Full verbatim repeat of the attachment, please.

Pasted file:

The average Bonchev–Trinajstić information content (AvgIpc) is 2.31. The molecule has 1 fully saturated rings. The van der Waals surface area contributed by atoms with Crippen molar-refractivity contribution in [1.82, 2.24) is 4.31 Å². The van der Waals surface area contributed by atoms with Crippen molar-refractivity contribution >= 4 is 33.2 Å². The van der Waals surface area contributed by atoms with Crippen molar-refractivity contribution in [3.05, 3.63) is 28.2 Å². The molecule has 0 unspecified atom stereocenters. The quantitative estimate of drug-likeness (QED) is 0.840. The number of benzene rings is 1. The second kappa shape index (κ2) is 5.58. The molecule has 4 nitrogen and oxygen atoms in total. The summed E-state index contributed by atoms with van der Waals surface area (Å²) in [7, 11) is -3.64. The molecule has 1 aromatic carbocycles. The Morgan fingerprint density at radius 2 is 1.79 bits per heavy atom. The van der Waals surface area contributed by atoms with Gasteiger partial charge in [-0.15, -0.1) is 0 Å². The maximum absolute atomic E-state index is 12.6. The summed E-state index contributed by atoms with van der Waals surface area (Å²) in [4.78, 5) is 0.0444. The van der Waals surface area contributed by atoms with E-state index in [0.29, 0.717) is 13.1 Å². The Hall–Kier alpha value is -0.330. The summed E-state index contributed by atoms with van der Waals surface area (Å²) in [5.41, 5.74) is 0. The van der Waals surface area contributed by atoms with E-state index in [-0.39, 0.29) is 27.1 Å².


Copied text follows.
The average Bonchev–Trinajstić information content (AvgIpc) is 2.31. The molecule has 1 fully saturated rings. The van der Waals surface area contributed by atoms with Crippen molar-refractivity contribution in [1.82, 2.24) is 4.31 Å². The van der Waals surface area contributed by atoms with Crippen molar-refractivity contribution >= 4 is 33.2 Å². The van der Waals surface area contributed by atoms with Crippen molar-refractivity contribution in [3.05, 3.63) is 28.2 Å². The molecule has 0 unspecified atom stereocenters. The quantitative estimate of drug-likeness (QED) is 0.840. The number of benzene rings is 1. The second kappa shape index (κ2) is 5.58. The molecule has 4 nitrogen and oxygen atoms in total. The summed E-state index contributed by atoms with van der Waals surface area (Å²) in [7, 11) is -3.64. The molecule has 1 aromatic carbocycles. The Morgan fingerprint density at radius 2 is 1.79 bits per heavy atom. The van der Waals surface area contributed by atoms with Gasteiger partial charge in [-0.15, -0.1) is 0 Å². The maximum absolute atomic E-state index is 12.6. The summed E-state index contributed by atoms with van der Waals surface area (Å²) in [4.78, 5) is 0.0444. The van der Waals surface area contributed by atoms with E-state index in [0.29, 0.717) is 13.1 Å². The Hall–Kier alpha value is -0.330. The summed E-state index contributed by atoms with van der Waals surface area (Å²) in [5.41, 5.74) is 0. The van der Waals surface area contributed by atoms with E-state index in [-0.39, 0.29) is 27.1 Å².